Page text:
U.S. Treasuries have taken quite a battering this week, and there has been no shortage of explanations from market pundits. For some, the downturn reflects an improving economy and the pricing out of expectations for further monetary easing from the Federal Reserve. For others, the market is playing catch up after eyeing firmer inflation numbers and a better if still anemic employment backdrop.
The Fed’s statement this week lent itself to a hawkish interpretation since what few changes were made appeared positive. The bond market responded in kind, adding to a selloff that has seen ten-year note yields rise nearly 40 basis points in just over a week. George Goncalves at Nomura describes the price action:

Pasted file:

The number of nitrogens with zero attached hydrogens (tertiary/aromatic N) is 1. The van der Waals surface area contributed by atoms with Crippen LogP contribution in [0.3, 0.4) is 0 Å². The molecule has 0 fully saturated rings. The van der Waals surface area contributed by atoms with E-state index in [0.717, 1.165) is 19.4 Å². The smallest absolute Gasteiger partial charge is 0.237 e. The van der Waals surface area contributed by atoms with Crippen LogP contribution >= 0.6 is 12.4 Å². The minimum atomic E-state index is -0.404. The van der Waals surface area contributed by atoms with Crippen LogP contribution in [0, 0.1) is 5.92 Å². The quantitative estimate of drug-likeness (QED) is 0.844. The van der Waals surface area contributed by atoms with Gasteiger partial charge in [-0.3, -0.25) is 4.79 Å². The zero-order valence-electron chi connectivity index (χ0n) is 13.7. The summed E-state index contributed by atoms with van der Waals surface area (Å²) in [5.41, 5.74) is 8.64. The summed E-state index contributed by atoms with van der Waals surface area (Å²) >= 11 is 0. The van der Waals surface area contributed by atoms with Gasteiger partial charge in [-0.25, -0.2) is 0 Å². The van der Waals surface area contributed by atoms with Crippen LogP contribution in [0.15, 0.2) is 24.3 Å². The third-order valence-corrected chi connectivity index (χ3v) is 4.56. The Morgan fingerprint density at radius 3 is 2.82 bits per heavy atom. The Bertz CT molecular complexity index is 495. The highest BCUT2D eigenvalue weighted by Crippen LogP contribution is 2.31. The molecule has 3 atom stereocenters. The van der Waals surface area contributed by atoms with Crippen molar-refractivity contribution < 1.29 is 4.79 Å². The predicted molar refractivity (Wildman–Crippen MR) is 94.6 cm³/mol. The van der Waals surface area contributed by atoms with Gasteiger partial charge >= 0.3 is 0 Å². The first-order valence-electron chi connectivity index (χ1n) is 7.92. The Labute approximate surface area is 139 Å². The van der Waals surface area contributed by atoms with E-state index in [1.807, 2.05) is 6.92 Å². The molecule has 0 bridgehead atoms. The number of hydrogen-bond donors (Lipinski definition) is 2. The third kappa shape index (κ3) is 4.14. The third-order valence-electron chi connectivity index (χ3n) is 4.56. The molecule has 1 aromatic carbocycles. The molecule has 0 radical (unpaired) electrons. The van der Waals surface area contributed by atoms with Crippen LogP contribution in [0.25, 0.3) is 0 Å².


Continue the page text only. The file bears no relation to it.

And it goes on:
U.S. Treasury yields had a seismic break and have finally moved this week, and boy did they move. The market blew through the range it had held for the past four months, our near-term targets and through several important technical levels, all in the space of two trading sessions.
Consumer price data on Friday have the potential to exacerbate the sell-off, says Stephen Stanley at Pierpont Securities. Analysts polled by Reuters are forecasting a 0.2 percent gain in the core measure of prices that excludes food and energy.
In the context of a Treasury market that has melted down this week, the difference between a high 0.1% rise (optically benign) and a low 0.2% advance (a little too high for comfort and not quite consistent with the Fed’s wishful thinking on inflation) could be meaningful.